Great Britain

Scots go mad for online raffles during lockdown as firms raise cash during pandemic

ONLINE raffles are booming after the number of charities and businesses using them has exploded during the pandemic.

Due to lockdowns and Covid restrictions, organisations had to find innovative ways to generate revenue while charities sought new ideas to raise cash after their usual methods were hit.

One solution was to take traditional face-to-face ways of making money and use the internet where folk could play fun games without leaving home, such as a good old fashioned raffle.

Stelios Kounou, the founder of competition website Raffall, reckons it could be the way forward for fundraising.

He says: "The first lockdown happened and you had people, businesses, charities and fundraisers who all wanted to host raffles online because they couldn't go outside

"They wanted to raise cash for hospitals or charities or local businesses. Hosting raffles online is a game-changer.

"In a traditional raffle at a fete or charity event there's that element of trust because people are face-to-face.

"We wanted a platform that allows people to easily, safely and legally host their own prize competitions online and look after both sides of the transaction."

One of the most unique ways to raise money for charity came from Scottish social media star Dean Henderson who runs a popular Instagram page called 1bike1world.

He cycles around the world with a cat on his back.

Stelios, 43, says: "Dean is massively popular on Instagram and has a great engaged audience. Last year he was riding in Turkey and decided to stop off and do a pottery class and made a cat bowl.

"He discovered our platform by pure chance and said, 'Right I'm going to raffle this off to my fans and support some local charities'.

I won £1m on the lottery at 22 – I wear clothes from Primark, shop at Asda & our biggest treat is a monthly Toby Carvery

"He set the ticket price at £1 and sold over 15,000 tickets which is more than £15,000 for a cat bowl you couldn't give away."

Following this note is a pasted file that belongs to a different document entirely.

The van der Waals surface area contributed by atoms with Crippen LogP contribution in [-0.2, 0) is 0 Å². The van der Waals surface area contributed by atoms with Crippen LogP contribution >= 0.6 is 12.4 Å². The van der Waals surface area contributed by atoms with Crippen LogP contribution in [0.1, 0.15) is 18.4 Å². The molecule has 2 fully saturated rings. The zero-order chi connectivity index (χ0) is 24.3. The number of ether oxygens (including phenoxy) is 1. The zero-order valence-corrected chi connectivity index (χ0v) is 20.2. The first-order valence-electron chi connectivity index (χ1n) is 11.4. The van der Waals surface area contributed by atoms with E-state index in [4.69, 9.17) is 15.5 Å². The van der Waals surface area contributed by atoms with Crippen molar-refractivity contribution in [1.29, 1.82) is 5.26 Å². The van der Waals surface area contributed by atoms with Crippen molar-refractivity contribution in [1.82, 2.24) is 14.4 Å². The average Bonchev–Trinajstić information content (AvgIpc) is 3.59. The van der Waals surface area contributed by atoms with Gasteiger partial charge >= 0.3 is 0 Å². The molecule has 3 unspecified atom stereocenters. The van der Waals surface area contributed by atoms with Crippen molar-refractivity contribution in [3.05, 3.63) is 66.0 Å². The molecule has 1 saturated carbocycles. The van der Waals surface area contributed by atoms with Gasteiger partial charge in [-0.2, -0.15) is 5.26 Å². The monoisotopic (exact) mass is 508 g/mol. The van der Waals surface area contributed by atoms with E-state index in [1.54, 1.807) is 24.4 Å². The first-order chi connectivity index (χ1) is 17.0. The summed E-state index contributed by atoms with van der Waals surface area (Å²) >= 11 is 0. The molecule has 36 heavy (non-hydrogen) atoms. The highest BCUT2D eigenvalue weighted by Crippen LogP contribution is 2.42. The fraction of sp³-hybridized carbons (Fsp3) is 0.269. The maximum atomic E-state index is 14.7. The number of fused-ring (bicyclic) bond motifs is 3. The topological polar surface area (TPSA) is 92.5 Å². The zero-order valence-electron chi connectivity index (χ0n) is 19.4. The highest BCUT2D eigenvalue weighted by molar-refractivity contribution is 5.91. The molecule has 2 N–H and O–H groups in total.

Other clever ideas include the Glasgow Clan ice hockey team raffling player shirts after their main source of revenue in ticket sales was stopped.

Football clubs followed suit as they tried to find ways to replace the money they are losing during the pandemic.

Individuals have also started using raffles as a way to sell their houses after the property market stalled.

People can pay a few pounds for a ticket and have a chance of winning a home worth hundreds of thousands.

Stelios reckons online raffles will continue to grow rapidly and that people already see it as a more realistic opportunity to win big prizes than the lottery.

He adds: "People will always want to enter competitions or the lottery. This is an alternative because the odds are so much better.

"On the lottery you might have a one in 14 million chance to win £5million.

"But on this, if someone puts their house and car up for a prize issuing 400,000 tickets at £1, you know if you spend a tenner you have a one in 40,000 chance of winning.

"In June the first person decided to use our platform to raffle their house and did it successfully and since then we've had about 20 houses.

"These are people who can't sell their house now because the property market is closed and they want to sell for whatever reason.

"And they ended up receiving a lot more money for their house than if they sold through an estate agent.

"We've had people who had a house worth £250,000 but they got £400,000 from us.

"With more transparency and far better odds, entering online competitions is a great alternative to the lottery.

"And we're seeing more brands take advantage of this by hosting raffles."

Visit raffall.com to host your own online competition or enter for a chance to win.

The moment roofer Jamie Heavens found out he's won one million pounds on a National Lottery scratch card

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